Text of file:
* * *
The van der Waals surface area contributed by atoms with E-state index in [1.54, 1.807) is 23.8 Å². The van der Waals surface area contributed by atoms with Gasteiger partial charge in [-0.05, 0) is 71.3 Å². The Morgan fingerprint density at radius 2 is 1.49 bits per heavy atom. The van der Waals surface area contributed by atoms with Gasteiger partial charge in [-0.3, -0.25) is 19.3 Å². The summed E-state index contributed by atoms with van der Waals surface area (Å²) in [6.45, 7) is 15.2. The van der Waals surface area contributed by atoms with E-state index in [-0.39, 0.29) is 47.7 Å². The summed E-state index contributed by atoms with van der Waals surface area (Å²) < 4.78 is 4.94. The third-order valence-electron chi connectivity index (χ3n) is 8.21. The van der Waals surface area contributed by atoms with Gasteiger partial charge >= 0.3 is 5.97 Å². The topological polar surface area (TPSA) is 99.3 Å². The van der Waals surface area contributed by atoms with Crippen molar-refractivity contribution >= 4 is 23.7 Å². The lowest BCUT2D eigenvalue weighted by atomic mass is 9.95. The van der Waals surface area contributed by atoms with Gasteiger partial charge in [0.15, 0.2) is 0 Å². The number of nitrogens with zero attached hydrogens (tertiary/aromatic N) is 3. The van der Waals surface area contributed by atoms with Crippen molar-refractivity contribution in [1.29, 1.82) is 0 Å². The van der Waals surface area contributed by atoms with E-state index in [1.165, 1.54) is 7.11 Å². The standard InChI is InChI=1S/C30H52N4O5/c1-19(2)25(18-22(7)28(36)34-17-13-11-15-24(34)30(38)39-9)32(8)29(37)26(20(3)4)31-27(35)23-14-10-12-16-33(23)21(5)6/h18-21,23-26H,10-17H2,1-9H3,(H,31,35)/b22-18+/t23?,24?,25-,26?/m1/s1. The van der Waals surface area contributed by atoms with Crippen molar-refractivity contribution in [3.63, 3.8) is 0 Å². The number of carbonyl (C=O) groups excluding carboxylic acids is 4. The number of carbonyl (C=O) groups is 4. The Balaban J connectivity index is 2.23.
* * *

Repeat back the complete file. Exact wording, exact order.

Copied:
The van der Waals surface area contributed by atoms with E-state index in [1.54, 1.807) is 23.8 Å². The van der Waals surface area contributed by atoms with Gasteiger partial charge in [-0.05, 0) is 71.3 Å². The Morgan fingerprint density at radius 2 is 1.49 bits per heavy atom. The van der Waals surface area contributed by atoms with Gasteiger partial charge in [-0.3, -0.25) is 19.3 Å². The summed E-state index contributed by atoms with van der Waals surface area (Å²) in [6.45, 7) is 15.2. The van der Waals surface area contributed by atoms with E-state index in [-0.39, 0.29) is 47.7 Å². The summed E-state index contributed by atoms with van der Waals surface area (Å²) < 4.78 is 4.94. The third-order valence-electron chi connectivity index (χ3n) is 8.21. The van der Waals surface area contributed by atoms with Gasteiger partial charge >= 0.3 is 5.97 Å². The topological polar surface area (TPSA) is 99.3 Å². The van der Waals surface area contributed by atoms with Crippen molar-refractivity contribution >= 4 is 23.7 Å². The lowest BCUT2D eigenvalue weighted by atomic mass is 9.95. The van der Waals surface area contributed by atoms with Gasteiger partial charge in [0.15, 0.2) is 0 Å². The number of nitrogens with zero attached hydrogens (tertiary/aromatic N) is 3. The van der Waals surface area contributed by atoms with Crippen molar-refractivity contribution in [1.29, 1.82) is 0 Å². The van der Waals surface area contributed by atoms with E-state index in [1.165, 1.54) is 7.11 Å². The standard InChI is InChI=1S/C30H52N4O5/c1-19(2)25(18-22(7)28(36)34-17-13-11-15-24(34)30(38)39-9)32(8)29(37)26(20(3)4)31-27(35)23-14-10-12-16-33(23)21(5)6/h18-21,23-26H,10-17H2,1-9H3,(H,31,35)/b22-18+/t23?,24?,25-,26?/m1/s1. The van der Waals surface area contributed by atoms with Crippen molar-refractivity contribution in [3.63, 3.8) is 0 Å². The number of carbonyl (C=O) groups excluding carboxylic acids is 4. The number of carbonyl (C=O) groups is 4. The Balaban J connectivity index is 2.23.